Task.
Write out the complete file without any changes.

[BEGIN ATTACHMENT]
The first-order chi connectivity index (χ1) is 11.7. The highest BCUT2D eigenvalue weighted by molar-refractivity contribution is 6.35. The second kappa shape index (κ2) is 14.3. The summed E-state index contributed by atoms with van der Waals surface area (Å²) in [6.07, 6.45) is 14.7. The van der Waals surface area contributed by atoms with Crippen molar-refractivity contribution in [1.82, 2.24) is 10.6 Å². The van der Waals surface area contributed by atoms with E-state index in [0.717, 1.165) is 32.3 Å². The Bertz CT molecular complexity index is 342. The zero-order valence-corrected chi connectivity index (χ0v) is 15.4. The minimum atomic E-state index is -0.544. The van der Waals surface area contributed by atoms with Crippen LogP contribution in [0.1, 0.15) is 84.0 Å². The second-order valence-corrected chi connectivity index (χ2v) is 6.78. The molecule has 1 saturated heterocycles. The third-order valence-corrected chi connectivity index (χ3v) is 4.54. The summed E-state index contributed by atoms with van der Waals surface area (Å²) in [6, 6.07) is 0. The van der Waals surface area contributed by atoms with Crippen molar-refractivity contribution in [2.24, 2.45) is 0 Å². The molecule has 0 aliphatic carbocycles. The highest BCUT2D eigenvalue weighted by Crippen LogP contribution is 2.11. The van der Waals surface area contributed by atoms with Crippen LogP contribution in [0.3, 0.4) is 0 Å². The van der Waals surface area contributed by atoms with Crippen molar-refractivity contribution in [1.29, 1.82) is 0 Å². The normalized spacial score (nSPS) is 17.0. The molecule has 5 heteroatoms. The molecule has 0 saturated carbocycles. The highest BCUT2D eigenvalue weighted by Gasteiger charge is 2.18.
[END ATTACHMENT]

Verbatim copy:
The first-order chi connectivity index (χ1) is 11.7. The highest BCUT2D eigenvalue weighted by molar-refractivity contribution is 6.35. The second kappa shape index (κ2) is 14.3. The summed E-state index contributed by atoms with van der Waals surface area (Å²) in [6.07, 6.45) is 14.7. The van der Waals surface area contributed by atoms with Crippen molar-refractivity contribution in [1.82, 2.24) is 10.6 Å². The van der Waals surface area contributed by atoms with E-state index in [0.717, 1.165) is 32.3 Å². The Bertz CT molecular complexity index is 342. The zero-order valence-corrected chi connectivity index (χ0v) is 15.4. The minimum atomic E-state index is -0.544. The van der Waals surface area contributed by atoms with Crippen LogP contribution in [0.1, 0.15) is 84.0 Å². The second-order valence-corrected chi connectivity index (χ2v) is 6.78. The molecule has 1 saturated heterocycles. The third-order valence-corrected chi connectivity index (χ3v) is 4.54. The summed E-state index contributed by atoms with van der Waals surface area (Å²) in [6, 6.07) is 0. The van der Waals surface area contributed by atoms with Crippen molar-refractivity contribution in [2.24, 2.45) is 0 Å². The molecule has 0 aliphatic carbocycles. The highest BCUT2D eigenvalue weighted by Crippen LogP contribution is 2.11. The van der Waals surface area contributed by atoms with Crippen LogP contribution in [0.3, 0.4) is 0 Å². The van der Waals surface area contributed by atoms with Crippen molar-refractivity contribution in [1.29, 1.82) is 0 Å². The normalized spacial score (nSPS) is 17.0. The molecule has 5 heteroatoms. The molecule has 0 saturated carbocycles. The highest BCUT2D eigenvalue weighted by Gasteiger charge is 2.18.